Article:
Spanish state secrets. A group of NGOs has voiced concern over the potential implications of a new secrecy law introduced by the Spanish government, arguing that it could hamper transparency and public participation. The bill would replace an existing Franco-era law, introduced in 1968, which keeps classified material secret indefinitely. While reform efforts have been underway for several years, the new draft law was presented at the start of August following a pledge by Prime Minister Pedro Sánchez to reform Spain’s official secrecy system in the wake of the Pegasus scandal, which saw figures linked to the Catalan independence movement target by the Spanish intelligence services, as well as the infiltration of devices belonging to politicians including Sánchez himself. Over 20 NGOs, however, have now voiced their concerns that the new law would still make declassification extremely difficult and that the consequences for journalists and others leaking information remain unclear. Read more.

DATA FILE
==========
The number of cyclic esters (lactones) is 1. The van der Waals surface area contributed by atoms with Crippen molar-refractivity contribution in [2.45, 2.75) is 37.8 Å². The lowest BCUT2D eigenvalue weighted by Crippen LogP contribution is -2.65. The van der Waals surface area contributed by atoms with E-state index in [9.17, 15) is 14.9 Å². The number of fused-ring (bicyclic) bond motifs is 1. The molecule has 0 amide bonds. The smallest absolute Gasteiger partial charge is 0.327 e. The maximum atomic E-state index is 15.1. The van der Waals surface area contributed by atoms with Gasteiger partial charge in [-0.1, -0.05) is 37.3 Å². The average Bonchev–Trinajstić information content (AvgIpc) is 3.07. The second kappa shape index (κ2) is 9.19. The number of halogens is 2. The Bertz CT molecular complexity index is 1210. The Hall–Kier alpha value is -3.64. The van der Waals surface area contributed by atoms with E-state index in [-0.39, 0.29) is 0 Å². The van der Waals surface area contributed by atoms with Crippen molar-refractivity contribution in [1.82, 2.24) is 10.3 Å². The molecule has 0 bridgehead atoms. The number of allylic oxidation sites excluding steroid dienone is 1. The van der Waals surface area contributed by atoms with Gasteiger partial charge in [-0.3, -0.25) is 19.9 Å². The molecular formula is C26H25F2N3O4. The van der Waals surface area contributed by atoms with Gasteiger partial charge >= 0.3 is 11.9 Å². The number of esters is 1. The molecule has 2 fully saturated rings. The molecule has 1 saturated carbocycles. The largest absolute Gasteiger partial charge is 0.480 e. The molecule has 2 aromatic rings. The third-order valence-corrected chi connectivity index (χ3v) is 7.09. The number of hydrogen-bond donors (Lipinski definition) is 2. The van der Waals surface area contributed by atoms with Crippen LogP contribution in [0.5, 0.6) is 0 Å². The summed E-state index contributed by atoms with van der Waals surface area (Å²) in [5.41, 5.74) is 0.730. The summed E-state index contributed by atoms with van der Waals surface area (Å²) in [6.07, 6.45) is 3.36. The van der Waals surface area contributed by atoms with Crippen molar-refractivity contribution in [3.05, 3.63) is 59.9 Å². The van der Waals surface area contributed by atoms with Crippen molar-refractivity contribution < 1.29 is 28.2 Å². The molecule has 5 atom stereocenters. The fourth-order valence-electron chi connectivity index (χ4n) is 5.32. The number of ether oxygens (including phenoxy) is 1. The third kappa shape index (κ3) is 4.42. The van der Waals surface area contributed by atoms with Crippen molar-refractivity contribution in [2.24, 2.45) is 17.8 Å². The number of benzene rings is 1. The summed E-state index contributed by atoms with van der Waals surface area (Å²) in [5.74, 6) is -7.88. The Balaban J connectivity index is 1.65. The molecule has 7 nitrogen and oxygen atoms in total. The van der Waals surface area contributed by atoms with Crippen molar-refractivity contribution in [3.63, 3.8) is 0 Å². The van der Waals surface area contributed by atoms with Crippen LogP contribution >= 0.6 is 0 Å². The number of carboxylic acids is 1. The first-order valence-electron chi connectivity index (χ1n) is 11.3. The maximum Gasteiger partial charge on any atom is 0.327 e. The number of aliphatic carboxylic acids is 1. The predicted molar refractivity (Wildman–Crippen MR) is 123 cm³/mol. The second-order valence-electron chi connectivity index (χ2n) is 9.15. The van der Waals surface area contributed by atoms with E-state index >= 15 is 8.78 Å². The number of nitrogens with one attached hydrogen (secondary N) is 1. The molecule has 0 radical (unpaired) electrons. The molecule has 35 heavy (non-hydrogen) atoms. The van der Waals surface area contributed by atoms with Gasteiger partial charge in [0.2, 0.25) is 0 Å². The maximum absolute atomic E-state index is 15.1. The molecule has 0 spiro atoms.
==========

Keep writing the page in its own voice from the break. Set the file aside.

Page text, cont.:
Next steps of the Pegasus committee. After a delegation’s mission to Israel earlier this summer, the next mission on the agenda will be to Poland, currently planned for the week starting on 19 September, followed by Hungary, planned for the week from 31 October. An additional mission is foreseen for the United States, probably taking place in February 2023. For next Tuesday, two committee hearings are scheduled, focusing on spyware’s victims and the remedies.
Greece’s “Watergate” – The fallout from Greece’s spyware scandal continues to unfold, with the European Parliament pledging to launch an investigation into the situation and a domestic enquiry set to begin next week. The head of the Greek EYP intelligence service and a top aide of Prime Minister Kyriakos Mitsotakis, resigned their posts earlier this month after revelations that the agency had tapped the phone of Nikos Androulakis, leader of opposition party PASOK. While EYP – which has also recently come under fire for surveilling the phone of CNN Greece journalist Thanasis Koukakis – says the targeting of Androulakis was lawfully done, Mitsotakis has insisted that he had no knowledge of the operation and would not have allowed it if he had. It has since emerged that, in addition to EYP’s hack, Androulakis’ phone was also breached by Predator spyware, which Athens denies any involvement in.